Cinematic Releases: Creed

Rocky Balboa steps to the side of the ring for this latest chapter, Creed. 

"Pretend your're Chris Brown. Hit the bag
like it's Rihanna."
After the dour but satisfying Rocky Balboa, Creed is here to bring the thunder with a new spin off featuring the beloved character of Rocky. Now focused on a post Fantastic Four Michael B. Jordan playing Apollo Creed's son, his career is back on track with a story that fits right in with the continued life long battles of Balboa. 

Director Ryan Coogler and a sharp writing staff recreate the essence of the original Rocky with a quasi-remake that borrows heavily from the original film while delivering a heartfelt ode to the characters and story we already know. Falling just shy of Rocky II, Creed is the embodiment of what the first two entries were about. This is a two hour long look at the battle to succeed against all odds with an endearing sentimentality that begs audiences to forgive the flaws of the continued sequels in this saga. With Creed bogging down during the second act and not enough building blocks in between, it isn't as good as it could have been, but it's still a far cry from the cheesiness and pro-America propaganda that ultimately made Rocky IV and V so hard to watch. Creed exists in the real world where the offspring of Apollo wants nothing more than to prove himself worthy while creating his own legacy.

Much like Rocky Balboa, Creed moves at a snail's pace, making the middle portion of the film a little hard to watch at times. And some of the direct references to the 1976 classic become a little overbearing. The love story is a straight up carbon copy. And the duality between an older Rocky and the now deceased Mickey is quite obvious. However, it all plays very well on the screen. Even though it's extremely apparent what direction the story will take, Coogler offers younger audiences a chance to experience the rough and tumble of a young boxer first hand while not forcing them to sit through the original film they may not have ever seen. With Michael B. Jordan commanding attention in every scene he's in, they'll get a taste of Rocky's journey through the eyes of someone they can sympathize with.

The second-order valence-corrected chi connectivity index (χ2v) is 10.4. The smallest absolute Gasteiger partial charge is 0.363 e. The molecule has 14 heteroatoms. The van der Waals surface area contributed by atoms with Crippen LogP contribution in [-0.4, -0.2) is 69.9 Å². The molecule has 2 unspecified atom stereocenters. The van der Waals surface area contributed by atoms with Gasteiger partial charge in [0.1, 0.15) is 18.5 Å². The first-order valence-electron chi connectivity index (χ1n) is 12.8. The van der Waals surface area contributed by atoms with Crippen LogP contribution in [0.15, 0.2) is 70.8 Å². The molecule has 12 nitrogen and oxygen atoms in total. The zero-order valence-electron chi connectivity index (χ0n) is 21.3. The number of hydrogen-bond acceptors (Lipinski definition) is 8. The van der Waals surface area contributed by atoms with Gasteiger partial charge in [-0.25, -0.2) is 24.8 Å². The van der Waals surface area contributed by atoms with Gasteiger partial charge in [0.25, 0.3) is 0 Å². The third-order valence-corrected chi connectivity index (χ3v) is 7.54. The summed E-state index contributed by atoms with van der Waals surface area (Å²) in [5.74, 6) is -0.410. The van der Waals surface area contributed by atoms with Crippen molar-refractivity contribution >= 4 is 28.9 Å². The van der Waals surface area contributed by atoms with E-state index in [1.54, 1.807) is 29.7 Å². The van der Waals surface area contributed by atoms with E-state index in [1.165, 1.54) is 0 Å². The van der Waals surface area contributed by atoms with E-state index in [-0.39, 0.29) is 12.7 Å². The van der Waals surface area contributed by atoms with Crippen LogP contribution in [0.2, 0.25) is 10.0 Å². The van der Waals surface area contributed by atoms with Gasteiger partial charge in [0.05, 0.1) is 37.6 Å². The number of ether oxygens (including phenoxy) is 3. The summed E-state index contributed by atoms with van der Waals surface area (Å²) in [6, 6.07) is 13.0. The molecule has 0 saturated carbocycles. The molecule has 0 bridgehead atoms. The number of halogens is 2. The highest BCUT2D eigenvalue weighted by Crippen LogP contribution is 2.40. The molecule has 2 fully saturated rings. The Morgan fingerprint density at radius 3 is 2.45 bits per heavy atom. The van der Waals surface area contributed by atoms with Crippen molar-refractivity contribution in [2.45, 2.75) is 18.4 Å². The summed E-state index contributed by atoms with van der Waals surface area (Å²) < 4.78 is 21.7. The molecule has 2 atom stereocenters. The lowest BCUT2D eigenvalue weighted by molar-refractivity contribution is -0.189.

"Johnny Storm never looked this sexy!"
Following in the footsteps of the greatness that defined Rocky and Rocky II, Creed modernizes one of the best boxing movies ever made while hitting it home with a fantastic score, realistic fight sequences, and a cast that really nails it across the board. Stallone brings back the glory of his formative years as the always youthful looking Phylicia Rashad stuns with her usual emotive grace. Against the backdrop of six other movies, Creed is not brilliant by any means but it takes Rocky back to a place where realism defines a dramatic study of characters just trying to make their own way in the world. The combination of Stallone's aging character and the youthful spryness of Creed is one you don't want to miss. If you can survive the slow parts and don't have a problem seeing a virtual recreation of the first Rocky, you'll enjoy this. 

Rocky has endured for nearly 40 years in cinemas. You can guarantee this will not be the last of the franchise. As long as Sly is still standing, there will be more Rocky. In a theater that was filled with mostly teenage boys, the winning combo of Coogler, Jordan, and Stallone will undoubtedly be back in the ring sometime in the near future. After the failed Fantastic Four, this is exactly what Michael B. Jordan needed. The man is a great actor. 



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